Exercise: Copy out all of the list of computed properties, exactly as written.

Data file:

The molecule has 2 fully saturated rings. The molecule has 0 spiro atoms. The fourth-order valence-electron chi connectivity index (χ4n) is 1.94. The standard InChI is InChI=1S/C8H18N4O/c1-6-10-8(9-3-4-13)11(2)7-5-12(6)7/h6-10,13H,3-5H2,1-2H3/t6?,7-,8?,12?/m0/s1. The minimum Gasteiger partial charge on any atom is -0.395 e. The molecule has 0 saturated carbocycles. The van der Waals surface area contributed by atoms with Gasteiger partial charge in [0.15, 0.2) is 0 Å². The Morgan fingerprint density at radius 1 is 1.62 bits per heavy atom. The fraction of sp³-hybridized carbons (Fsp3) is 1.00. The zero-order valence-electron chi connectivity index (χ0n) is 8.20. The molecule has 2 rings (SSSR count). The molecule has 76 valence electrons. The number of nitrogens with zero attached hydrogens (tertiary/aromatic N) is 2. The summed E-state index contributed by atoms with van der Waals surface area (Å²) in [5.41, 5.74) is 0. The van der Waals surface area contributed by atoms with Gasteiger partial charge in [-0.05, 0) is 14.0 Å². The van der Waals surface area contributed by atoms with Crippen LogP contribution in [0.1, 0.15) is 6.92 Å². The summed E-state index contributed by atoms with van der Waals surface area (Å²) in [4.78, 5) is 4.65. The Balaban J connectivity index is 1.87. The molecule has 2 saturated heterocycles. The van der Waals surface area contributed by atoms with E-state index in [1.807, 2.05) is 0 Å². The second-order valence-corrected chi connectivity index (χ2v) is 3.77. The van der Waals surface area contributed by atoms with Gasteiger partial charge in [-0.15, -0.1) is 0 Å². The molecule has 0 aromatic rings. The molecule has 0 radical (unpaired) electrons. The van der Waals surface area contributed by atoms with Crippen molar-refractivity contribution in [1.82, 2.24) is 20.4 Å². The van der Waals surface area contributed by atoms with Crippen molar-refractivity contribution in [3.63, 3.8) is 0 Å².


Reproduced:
The molecule has 2 fully saturated rings. The molecule has 0 spiro atoms. The fourth-order valence-electron chi connectivity index (χ4n) is 1.94. The standard InChI is InChI=1S/C8H18N4O/c1-6-10-8(9-3-4-13)11(2)7-5-12(6)7/h6-10,13H,3-5H2,1-2H3/t6?,7-,8?,12?/m0/s1. The minimum Gasteiger partial charge on any atom is -0.395 e. The molecule has 0 saturated carbocycles. The van der Waals surface area contributed by atoms with Gasteiger partial charge in [0.15, 0.2) is 0 Å². The Morgan fingerprint density at radius 1 is 1.62 bits per heavy atom. The fraction of sp³-hybridized carbons (Fsp3) is 1.00. The zero-order valence-electron chi connectivity index (χ0n) is 8.20. The molecule has 2 rings (SSSR count). The molecule has 76 valence electrons. The number of nitrogens with zero attached hydrogens (tertiary/aromatic N) is 2. The summed E-state index contributed by atoms with van der Waals surface area (Å²) in [5.41, 5.74) is 0. The van der Waals surface area contributed by atoms with Gasteiger partial charge in [-0.05, 0) is 14.0 Å². The van der Waals surface area contributed by atoms with Crippen LogP contribution in [0.1, 0.15) is 6.92 Å². The summed E-state index contributed by atoms with van der Waals surface area (Å²) in [4.78, 5) is 4.65. The Balaban J connectivity index is 1.87. The molecule has 2 saturated heterocycles. The van der Waals surface area contributed by atoms with E-state index in [1.807, 2.05) is 0 Å². The second-order valence-corrected chi connectivity index (χ2v) is 3.77. The van der Waals surface area contributed by atoms with Gasteiger partial charge in [-0.15, -0.1) is 0 Å². The molecule has 0 aromatic rings. The molecule has 0 radical (unpaired) electrons. The van der Waals surface area contributed by atoms with Crippen molar-refractivity contribution in [1.82, 2.24) is 20.4 Å². The van der Waals surface area contributed by atoms with Crippen molar-refractivity contribution in [3.63, 3.8) is 0 Å².